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Re: [existlist] Woody Allen lost in space

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  • George Walton
    Eduard, Well, Mary Jo is still my muse in here, of course, but you are almost in the top 10. Number 12, in fact, as of this morning. Biggie eduard at home
    Message 1 of 4 , Dec 1, 2003
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      Eduard,

      Well, Mary Jo is still my muse in here, of course, but you are almost in the top 10. Number 12, in fact, as of this morning.



      Biggie

      eduard at home <yeoman@...> wrote:
      Thanks biggie ... I enjoyed that ...

      eduard

      ----- Original Message -----
      From: "iambiguously" <iambiguously@...>
      To: <existlist@yahoogroups.com>
      Sent: Sunday, November 30, 2003 5:41 PM
      Subject: [existlist] Woody Allen lost in space


      > From Richard Schickel's, "Woody Allen: A Life in Film":
      >
      > Schickel:
      >
      > "In 'Shadows and Fog' there's an exchange you and Mia
      have about
      > certainty----you're looking up at the stars and she's
      saying, 'That
      > star could be dead,' and it comes as a shock to the
      character. The
      > light is coming down but the star [might] be dead, Is
      certainty
      > something that you miss and want and can't have?"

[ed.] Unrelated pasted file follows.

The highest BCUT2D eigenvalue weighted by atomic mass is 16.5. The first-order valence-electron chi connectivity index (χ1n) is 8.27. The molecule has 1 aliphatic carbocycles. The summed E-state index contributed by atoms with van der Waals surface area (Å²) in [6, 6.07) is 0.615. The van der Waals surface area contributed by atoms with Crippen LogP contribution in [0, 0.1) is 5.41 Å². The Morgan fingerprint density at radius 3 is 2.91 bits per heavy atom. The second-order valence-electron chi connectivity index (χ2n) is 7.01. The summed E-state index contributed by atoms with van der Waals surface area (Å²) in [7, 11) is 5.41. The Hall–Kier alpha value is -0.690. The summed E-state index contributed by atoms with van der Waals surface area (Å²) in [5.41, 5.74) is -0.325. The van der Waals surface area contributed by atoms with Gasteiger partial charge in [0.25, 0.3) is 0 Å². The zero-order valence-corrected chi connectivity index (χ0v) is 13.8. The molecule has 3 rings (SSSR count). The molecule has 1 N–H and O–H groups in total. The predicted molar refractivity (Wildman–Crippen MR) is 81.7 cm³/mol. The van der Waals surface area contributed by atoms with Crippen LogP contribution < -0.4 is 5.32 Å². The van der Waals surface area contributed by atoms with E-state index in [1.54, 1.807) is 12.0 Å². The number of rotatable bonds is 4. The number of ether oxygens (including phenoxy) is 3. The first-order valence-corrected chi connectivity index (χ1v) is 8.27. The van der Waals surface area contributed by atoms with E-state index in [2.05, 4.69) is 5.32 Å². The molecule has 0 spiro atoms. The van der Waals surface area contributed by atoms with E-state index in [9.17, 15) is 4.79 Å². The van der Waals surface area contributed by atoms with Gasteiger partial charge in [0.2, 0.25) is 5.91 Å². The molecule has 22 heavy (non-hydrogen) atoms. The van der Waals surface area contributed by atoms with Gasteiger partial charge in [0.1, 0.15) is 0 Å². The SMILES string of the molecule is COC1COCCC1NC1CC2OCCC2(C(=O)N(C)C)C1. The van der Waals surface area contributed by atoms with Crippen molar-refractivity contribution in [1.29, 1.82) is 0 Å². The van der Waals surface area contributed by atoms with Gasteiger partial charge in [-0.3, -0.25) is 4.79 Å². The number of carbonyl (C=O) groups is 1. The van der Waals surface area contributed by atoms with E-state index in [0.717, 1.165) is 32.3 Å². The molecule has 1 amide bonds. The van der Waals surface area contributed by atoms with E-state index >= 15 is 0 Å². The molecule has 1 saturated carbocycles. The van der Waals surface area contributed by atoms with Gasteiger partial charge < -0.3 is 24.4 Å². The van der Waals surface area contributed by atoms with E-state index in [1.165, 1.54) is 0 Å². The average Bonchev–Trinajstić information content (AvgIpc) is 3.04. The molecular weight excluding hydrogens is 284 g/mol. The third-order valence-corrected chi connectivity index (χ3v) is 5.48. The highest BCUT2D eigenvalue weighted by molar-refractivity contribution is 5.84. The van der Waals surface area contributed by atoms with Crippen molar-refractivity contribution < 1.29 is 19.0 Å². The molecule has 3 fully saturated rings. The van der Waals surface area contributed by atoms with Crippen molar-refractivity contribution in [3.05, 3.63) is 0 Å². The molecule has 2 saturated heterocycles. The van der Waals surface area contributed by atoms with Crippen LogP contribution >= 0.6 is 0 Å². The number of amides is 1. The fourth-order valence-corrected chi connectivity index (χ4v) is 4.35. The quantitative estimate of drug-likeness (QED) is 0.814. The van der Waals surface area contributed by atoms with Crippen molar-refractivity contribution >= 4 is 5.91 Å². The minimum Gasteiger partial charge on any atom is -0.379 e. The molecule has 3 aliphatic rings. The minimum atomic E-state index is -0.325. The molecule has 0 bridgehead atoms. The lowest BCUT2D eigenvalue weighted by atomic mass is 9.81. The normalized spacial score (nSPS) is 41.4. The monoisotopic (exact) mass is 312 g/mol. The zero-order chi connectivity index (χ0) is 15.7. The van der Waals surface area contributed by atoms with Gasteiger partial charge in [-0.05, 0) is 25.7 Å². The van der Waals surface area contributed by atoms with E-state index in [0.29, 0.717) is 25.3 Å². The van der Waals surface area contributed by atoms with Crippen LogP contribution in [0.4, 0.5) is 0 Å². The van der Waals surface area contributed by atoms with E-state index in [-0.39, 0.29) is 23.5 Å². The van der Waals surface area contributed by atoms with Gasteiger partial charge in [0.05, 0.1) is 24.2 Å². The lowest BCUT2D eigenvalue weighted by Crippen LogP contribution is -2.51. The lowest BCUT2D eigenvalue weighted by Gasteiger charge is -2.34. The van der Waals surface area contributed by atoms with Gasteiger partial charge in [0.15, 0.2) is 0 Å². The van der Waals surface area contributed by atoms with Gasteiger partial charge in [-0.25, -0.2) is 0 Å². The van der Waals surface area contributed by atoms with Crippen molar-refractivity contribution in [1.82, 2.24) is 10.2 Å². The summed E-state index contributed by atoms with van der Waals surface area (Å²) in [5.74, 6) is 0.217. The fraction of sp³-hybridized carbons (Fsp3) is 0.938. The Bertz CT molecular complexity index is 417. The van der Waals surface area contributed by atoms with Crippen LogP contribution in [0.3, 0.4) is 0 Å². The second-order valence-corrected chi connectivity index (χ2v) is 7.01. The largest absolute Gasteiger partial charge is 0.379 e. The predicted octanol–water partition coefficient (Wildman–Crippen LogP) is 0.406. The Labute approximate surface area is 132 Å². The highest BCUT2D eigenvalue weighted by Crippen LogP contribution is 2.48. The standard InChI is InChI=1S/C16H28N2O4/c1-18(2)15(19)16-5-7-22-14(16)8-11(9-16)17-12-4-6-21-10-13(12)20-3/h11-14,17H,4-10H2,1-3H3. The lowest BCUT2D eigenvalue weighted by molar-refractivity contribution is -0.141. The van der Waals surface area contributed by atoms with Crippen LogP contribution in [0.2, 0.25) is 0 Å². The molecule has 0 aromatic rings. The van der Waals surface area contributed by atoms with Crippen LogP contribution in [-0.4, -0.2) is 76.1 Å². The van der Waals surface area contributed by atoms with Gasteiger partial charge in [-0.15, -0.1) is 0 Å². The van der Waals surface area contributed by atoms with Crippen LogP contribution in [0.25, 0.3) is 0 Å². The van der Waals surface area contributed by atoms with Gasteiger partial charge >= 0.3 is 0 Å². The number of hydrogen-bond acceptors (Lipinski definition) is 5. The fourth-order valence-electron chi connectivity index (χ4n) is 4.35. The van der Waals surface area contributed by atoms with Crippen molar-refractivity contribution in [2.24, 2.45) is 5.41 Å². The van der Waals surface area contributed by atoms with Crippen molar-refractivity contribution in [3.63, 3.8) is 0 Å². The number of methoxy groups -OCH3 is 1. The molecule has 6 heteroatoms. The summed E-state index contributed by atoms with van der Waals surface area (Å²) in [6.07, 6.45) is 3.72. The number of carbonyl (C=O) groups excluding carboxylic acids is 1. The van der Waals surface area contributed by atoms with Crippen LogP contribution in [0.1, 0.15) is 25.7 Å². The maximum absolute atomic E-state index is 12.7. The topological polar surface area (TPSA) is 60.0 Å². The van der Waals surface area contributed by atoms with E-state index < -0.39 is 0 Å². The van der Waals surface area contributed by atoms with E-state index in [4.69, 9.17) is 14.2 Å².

>
      > Allen:
      >
      > "Sure. You know, you can never resolve the epistemological
      > conundrum. I once did a joke a long time ago about having
      to take
      > God's existence on faith, and then I realized that I had
      to take my
      > own existence on faith. And that really is the
      truth---that you
      > can't be certain about anything.
      >
      > "I mean, you're in such a precarious position. We're all
      given this
      > spectacular denial system, and also a mind that puts all
      this chaos
      > in order. But the truth of the matter is, if you stop and
      think
      > about it, or lie on your pillow at three o'clock in the
      morning when
      > you can't sleep and think about it....the certainty of
      everything is
      > very dicey. I mean, you know a lot less than you think you
      know"
      >
      > Earlier in introducing the interview, Schickel notes the
      many
      > demographic factors that align him and Allen. But the real
      > connection is something much more profound:
      >
      > "This says nothing about the things we quite independently
      learned
      > to distrust---organized religion, conventional [or
      revolutionary